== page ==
Modern Bureaucracy Term Paper

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Today's organizations, regardless of their business focus, possess qualities of a bureaucratic nature, including excessive paperwork, red tape, and other challenging bottlenecks that can hinder productivity and performance. Consequently, organizations are often limited in their activities and the potential to produce quality results in a timely fashion. The following references from professional journals will discuss this dilemma in detail, both within governmental bodies and within the public sector. It will be demonstrated that modern bureaucracies can serve as both a blessing and a nightmare, depending on the situation.

An article by Chang and Turnbull (2002) entitled "Bureaucratic behavior in the local public sector: a revealed preference approach" provides an analysis of the popular opinion that bureaucracies are largely influenced by public spending, and although this concept deserves attention, other theories have been developed that contrast this model. According to the authors, "In the U.S. And other countries with strong democratic institutions, however, local government decisions reflect not only bureaucratic preferences, but also the possibly countervailing effects of the voters in the public decision making process" (192). As a result, it should be noted that strongly democratic nations such as the United States are subject to bureaucratic decisions largely based upon voting preferences and opinions. However, regardless of voter preferences, some bureaucracies still function independently of the citizen vote and objections to the consequences of red tape and excessive paperwork. This viewpoint is only one of many that will be presented in the remainder of this discussion.

Research conducted by Kaufman in the article entitled "Major players: bureaucracies in American Government" discusses the ultimate bureaucratic web: the federal government. This article indicates that bureaucracies are not necessarily the enemy in many cases; rather, they are important in shaping public policy in significant ways. According to the author, "Public bureaucracies are well-equipped, energetic participants in the governmental process. If you overlook them, or even if you just underestimate their role, your understanding of the way the American system of government works will be seriously deficient...since bureaucrats have in fact come to exercise significant power, and since politicians are inevitably involved in administration, a more balanced treatment is essential to a full understanding of government" (23-24).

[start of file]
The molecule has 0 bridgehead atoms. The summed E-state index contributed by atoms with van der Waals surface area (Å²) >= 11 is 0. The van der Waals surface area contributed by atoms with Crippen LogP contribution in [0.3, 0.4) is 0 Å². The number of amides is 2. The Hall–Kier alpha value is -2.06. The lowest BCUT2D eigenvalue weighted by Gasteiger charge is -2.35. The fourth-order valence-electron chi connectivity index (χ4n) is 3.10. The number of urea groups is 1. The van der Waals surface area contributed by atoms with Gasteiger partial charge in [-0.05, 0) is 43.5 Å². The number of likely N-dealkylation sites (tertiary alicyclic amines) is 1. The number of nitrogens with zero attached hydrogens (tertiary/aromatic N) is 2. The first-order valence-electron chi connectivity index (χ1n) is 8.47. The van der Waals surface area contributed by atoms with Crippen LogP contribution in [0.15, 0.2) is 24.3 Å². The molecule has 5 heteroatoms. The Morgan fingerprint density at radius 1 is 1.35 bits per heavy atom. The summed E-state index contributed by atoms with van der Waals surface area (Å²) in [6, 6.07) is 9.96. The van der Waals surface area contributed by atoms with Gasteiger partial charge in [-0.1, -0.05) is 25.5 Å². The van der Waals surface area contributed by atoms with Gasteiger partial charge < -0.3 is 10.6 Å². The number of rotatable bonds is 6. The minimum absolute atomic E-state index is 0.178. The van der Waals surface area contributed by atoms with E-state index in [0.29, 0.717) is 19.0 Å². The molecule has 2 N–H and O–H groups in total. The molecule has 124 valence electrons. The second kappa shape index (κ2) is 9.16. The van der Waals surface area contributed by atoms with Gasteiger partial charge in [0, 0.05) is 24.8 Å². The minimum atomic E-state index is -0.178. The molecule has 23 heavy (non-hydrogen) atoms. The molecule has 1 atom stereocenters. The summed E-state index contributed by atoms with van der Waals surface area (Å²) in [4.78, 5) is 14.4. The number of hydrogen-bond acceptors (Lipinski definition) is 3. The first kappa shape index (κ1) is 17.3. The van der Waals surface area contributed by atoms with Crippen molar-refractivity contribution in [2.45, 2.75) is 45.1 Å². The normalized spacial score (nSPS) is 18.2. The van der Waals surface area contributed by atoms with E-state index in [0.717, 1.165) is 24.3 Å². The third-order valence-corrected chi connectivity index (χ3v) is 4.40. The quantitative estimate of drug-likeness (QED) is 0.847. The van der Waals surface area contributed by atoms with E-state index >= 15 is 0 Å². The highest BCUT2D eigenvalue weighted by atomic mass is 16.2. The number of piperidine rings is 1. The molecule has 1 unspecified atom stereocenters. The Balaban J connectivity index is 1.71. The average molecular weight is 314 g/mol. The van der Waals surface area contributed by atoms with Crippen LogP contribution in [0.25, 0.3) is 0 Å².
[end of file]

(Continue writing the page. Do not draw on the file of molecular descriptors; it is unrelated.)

On the other hand, it is inevitable that with all of the requirements that bureaucracies entail, most citizens view them as a complete hindrance and an annoyance rather than a benefit. According to the author, "Chances are most of us are uninformed about and indifferent to most agencies and programs; our complaints are aimed only at those we experience" (25). Consequently, much of the criticism of bureaucratic agencies is unfairly assumed because many opinions are based solely on a person's negative experience with a particular bureaucracy. Therefore, it is believed that all bureaucracies will result in negative encounters. It is only when their users attempt to understand the complexities behind bureaucracies can they be better appreciated for their merits.

Lawrence E. Lynn's article entitled "The myth of the bureaucratic paradigm: what traditional public administration really stood for" provides a history of public administration over the years, with viewpoints from Woodrow Wilson and Frederick A. Cleveland, amongst others. Of particular interest is the theory proposed by John Gaus in 1931, which brings attention to "the increasing role of the public servant in the determination of policy, through either the preparation of legislation or the making of rules under which general legislative policy is given meaning and appreciation" (150). This theory supports the general assumption that bureaucracies play a significant role in the development of public policy initiatives that are designed to improve overall living. However, Gaus also explains that "unless the civil servant's sense of responsibility is encouraged, the responsibility of administration is incomplete, negative, and external" (150). This is perhaps the reason why so many people assume that bureaucracies are a negative entity rather than a positive one, since…

Sources Used in Document:

Works Cited

Chang, C., and Turnbull, G. "Bureaucratic behavior in the local public sector:

revealed preference approach." Public Choice 113 (2002): 191-209.

Kaufman, H. "Major players: bureaucracies in American government." Public

Administration Review 61.1 (2001): 18-42.

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